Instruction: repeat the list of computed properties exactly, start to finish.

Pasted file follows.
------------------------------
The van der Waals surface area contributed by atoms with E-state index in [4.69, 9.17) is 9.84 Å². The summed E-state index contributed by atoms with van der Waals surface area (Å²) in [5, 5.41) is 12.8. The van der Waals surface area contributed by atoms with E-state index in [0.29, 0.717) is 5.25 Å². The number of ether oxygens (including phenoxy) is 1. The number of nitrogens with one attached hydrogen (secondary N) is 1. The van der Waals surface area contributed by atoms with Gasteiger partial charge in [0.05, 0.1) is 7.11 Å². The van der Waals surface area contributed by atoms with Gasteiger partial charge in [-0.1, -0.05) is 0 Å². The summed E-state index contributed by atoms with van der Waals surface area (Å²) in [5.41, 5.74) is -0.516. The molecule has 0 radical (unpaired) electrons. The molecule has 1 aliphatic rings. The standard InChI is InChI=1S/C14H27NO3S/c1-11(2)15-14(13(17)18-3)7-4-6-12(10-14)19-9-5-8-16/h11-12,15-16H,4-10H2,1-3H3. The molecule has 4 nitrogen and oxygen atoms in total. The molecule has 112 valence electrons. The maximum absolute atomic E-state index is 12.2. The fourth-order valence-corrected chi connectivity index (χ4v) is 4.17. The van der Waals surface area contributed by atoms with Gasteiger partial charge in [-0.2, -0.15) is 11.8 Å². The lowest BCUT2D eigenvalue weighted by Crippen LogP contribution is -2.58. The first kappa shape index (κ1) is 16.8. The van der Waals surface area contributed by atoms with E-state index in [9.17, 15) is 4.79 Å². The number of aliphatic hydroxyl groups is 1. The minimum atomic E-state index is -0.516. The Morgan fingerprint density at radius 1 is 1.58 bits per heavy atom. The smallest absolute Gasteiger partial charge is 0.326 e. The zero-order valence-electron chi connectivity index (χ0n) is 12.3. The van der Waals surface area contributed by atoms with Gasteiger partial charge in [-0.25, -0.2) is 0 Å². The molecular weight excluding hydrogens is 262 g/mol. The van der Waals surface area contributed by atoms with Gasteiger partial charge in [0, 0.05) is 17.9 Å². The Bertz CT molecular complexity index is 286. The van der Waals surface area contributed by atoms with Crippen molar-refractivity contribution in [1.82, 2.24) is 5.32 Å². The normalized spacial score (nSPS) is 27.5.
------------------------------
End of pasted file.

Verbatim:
The van der Waals surface area contributed by atoms with E-state index in [4.69, 9.17) is 9.84 Å². The summed E-state index contributed by atoms with van der Waals surface area (Å²) in [5, 5.41) is 12.8. The van der Waals surface area contributed by atoms with E-state index in [0.29, 0.717) is 5.25 Å². The number of ether oxygens (including phenoxy) is 1. The number of nitrogens with one attached hydrogen (secondary N) is 1. The van der Waals surface area contributed by atoms with Gasteiger partial charge in [0.05, 0.1) is 7.11 Å². The van der Waals surface area contributed by atoms with Gasteiger partial charge in [-0.1, -0.05) is 0 Å². The summed E-state index contributed by atoms with van der Waals surface area (Å²) in [5.41, 5.74) is -0.516. The molecule has 0 radical (unpaired) electrons. The molecule has 1 aliphatic rings. The standard InChI is InChI=1S/C14H27NO3S/c1-11(2)15-14(13(17)18-3)7-4-6-12(10-14)19-9-5-8-16/h11-12,15-16H,4-10H2,1-3H3. The molecule has 4 nitrogen and oxygen atoms in total. The molecule has 112 valence electrons. The maximum absolute atomic E-state index is 12.2. The fourth-order valence-corrected chi connectivity index (χ4v) is 4.17. The van der Waals surface area contributed by atoms with Gasteiger partial charge in [-0.2, -0.15) is 11.8 Å². The lowest BCUT2D eigenvalue weighted by Crippen LogP contribution is -2.58. The first kappa shape index (κ1) is 16.8. The van der Waals surface area contributed by atoms with E-state index in [9.17, 15) is 4.79 Å². The number of aliphatic hydroxyl groups is 1. The minimum atomic E-state index is -0.516. The Morgan fingerprint density at radius 1 is 1.58 bits per heavy atom. The smallest absolute Gasteiger partial charge is 0.326 e. The zero-order valence-electron chi connectivity index (χ0n) is 12.3. The van der Waals surface area contributed by atoms with Gasteiger partial charge in [-0.25, -0.2) is 0 Å². The molecular weight excluding hydrogens is 262 g/mol. The van der Waals surface area contributed by atoms with Gasteiger partial charge in [0, 0.05) is 17.9 Å². The Bertz CT molecular complexity index is 286. The van der Waals surface area contributed by atoms with Crippen molar-refractivity contribution in [1.82, 2.24) is 5.32 Å². The normalized spacial score (nSPS) is 27.5.